From May 2018, several adaptations were made to the programme in response to reduced funding. Firstly, the number of targeted HCs was reduced by three – from 24 to 21. The three HCs with the best performance criteria (programme coverage, quality of care, etc.) were selected for reduction in support services to minimise any negative impacts. In addition, Mother-MUAC screening was introduced as a more financially sustainable form of community screening as well as to support the more rapid identification and referral of children with acute malnutrition for treatment, thereby reducing the complications and mortality associated with late treatment.
In this approach, mothers were trained to identify acute malnutrition, either by using a coloured tape to measure MUAC or by detecting oedema. Mothers were trained to screen their own children as well as other children from within their neighbourhood or village. This is different to the common application of the Mother-MUAC approach whereby each mother only screens her own child. PUI chose to adapt this and train mothers to screen around 12 children aged 6-59 months each, including their own children and others in their village, all in a voluntary, unpaid capacity.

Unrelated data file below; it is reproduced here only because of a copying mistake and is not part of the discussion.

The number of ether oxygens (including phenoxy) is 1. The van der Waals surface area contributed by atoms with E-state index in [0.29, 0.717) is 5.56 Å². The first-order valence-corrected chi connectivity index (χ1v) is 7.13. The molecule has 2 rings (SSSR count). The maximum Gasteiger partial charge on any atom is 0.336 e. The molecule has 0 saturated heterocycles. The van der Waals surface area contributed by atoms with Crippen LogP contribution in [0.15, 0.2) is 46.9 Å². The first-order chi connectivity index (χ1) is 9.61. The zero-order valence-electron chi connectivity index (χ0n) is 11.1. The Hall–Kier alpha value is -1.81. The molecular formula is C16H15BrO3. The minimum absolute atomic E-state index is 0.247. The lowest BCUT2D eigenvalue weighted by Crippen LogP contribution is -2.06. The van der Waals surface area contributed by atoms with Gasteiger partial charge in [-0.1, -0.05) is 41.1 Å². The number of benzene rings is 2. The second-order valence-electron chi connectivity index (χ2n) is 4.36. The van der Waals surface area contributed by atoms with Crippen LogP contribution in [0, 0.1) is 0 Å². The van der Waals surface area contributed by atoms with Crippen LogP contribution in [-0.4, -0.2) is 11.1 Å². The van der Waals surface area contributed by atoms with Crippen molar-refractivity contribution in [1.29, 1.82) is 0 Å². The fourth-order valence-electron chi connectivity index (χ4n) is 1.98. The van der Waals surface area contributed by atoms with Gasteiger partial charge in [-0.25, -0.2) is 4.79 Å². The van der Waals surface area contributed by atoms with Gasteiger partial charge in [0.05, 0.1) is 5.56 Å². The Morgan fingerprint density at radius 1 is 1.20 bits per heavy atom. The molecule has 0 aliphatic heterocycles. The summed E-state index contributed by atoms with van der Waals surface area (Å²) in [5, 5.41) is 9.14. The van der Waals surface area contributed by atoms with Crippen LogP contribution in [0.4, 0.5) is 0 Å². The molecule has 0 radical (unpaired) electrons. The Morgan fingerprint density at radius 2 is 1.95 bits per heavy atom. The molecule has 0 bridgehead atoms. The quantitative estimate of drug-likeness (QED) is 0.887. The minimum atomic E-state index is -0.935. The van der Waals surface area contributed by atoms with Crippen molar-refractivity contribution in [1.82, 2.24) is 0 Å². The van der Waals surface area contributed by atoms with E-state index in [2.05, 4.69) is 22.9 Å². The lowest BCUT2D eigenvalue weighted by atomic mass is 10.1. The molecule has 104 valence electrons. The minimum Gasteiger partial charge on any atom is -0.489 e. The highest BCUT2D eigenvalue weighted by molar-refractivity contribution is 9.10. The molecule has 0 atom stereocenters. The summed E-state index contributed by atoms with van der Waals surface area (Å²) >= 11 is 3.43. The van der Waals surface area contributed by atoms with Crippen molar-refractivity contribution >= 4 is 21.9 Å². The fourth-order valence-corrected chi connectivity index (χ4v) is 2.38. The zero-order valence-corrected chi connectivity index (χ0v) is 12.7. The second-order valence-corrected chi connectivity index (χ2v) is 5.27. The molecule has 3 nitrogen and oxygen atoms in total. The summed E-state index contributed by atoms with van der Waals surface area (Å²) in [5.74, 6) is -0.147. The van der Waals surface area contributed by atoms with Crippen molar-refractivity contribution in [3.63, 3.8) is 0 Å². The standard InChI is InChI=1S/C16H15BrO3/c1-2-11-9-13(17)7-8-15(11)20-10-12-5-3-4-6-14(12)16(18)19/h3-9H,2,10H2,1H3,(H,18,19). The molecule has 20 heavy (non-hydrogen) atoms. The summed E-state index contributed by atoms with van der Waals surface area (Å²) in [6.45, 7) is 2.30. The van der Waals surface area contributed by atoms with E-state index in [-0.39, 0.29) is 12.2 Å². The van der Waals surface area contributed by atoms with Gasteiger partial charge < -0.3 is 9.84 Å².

Process for introducing the Mother-MUAC approach
The process of moving from the ReCo screening to Mother-MUAC was implemented over a two-month period in June and July 2018. The main steps in this process are described below.
Informing and mobilising the community around the approach